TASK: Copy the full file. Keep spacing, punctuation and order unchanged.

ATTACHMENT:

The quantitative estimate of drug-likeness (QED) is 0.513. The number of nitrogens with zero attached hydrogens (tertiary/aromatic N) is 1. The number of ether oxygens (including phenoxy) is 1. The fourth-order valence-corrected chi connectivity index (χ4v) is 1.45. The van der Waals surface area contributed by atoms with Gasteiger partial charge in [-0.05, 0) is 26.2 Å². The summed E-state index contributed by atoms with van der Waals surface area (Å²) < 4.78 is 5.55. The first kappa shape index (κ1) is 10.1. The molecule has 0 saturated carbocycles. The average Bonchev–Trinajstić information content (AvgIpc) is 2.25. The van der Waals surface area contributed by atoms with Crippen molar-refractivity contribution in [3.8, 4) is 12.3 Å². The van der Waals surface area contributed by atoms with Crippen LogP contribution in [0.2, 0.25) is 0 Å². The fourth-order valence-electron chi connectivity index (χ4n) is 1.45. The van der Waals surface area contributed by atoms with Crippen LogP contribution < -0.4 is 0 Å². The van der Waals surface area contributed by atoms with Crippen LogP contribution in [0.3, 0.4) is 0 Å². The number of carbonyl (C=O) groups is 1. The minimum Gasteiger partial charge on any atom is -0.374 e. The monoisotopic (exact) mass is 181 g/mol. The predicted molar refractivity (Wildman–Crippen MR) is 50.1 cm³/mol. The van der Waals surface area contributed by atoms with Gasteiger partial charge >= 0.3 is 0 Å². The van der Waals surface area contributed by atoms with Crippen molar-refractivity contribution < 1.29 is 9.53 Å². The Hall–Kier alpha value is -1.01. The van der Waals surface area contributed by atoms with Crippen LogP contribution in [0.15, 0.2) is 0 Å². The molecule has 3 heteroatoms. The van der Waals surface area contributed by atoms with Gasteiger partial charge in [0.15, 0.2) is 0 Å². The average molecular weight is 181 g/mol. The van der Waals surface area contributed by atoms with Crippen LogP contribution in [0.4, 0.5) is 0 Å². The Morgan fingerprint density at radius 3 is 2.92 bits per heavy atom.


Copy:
The quantitative estimate of drug-likeness (QED) is 0.513. The number of nitrogens with zero attached hydrogens (tertiary/aromatic N) is 1. The number of ether oxygens (including phenoxy) is 1. The fourth-order valence-corrected chi connectivity index (χ4v) is 1.45. The van der Waals surface area contributed by atoms with Gasteiger partial charge in [-0.05, 0) is 26.2 Å². The summed E-state index contributed by atoms with van der Waals surface area (Å²) < 4.78 is 5.55. The first kappa shape index (κ1) is 10.1. The molecule has 0 saturated carbocycles. The average Bonchev–Trinajstić information content (AvgIpc) is 2.25. The van der Waals surface area contributed by atoms with Crippen molar-refractivity contribution in [3.8, 4) is 12.3 Å². The van der Waals surface area contributed by atoms with Crippen LogP contribution in [0.2, 0.25) is 0 Å². The fourth-order valence-electron chi connectivity index (χ4n) is 1.45. The van der Waals surface area contributed by atoms with Crippen LogP contribution < -0.4 is 0 Å². The van der Waals surface area contributed by atoms with Crippen LogP contribution in [0.3, 0.4) is 0 Å². The number of carbonyl (C=O) groups is 1. The minimum Gasteiger partial charge on any atom is -0.374 e. The monoisotopic (exact) mass is 181 g/mol. The predicted molar refractivity (Wildman–Crippen MR) is 50.1 cm³/mol. The van der Waals surface area contributed by atoms with Gasteiger partial charge >= 0.3 is 0 Å². The van der Waals surface area contributed by atoms with Crippen molar-refractivity contribution < 1.29 is 9.53 Å². The Hall–Kier alpha value is -1.01. The van der Waals surface area contributed by atoms with Crippen LogP contribution in [0.15, 0.2) is 0 Å². The molecule has 3 heteroatoms. The van der Waals surface area contributed by atoms with Gasteiger partial charge in [0.15, 0.2) is 0 Å². The average molecular weight is 181 g/mol. The van der Waals surface area contributed by atoms with Crippen LogP contribution in [0.4, 0.5) is 0 Å². The Morgan fingerprint density at radius 3 is 2.92 bits per heavy atom.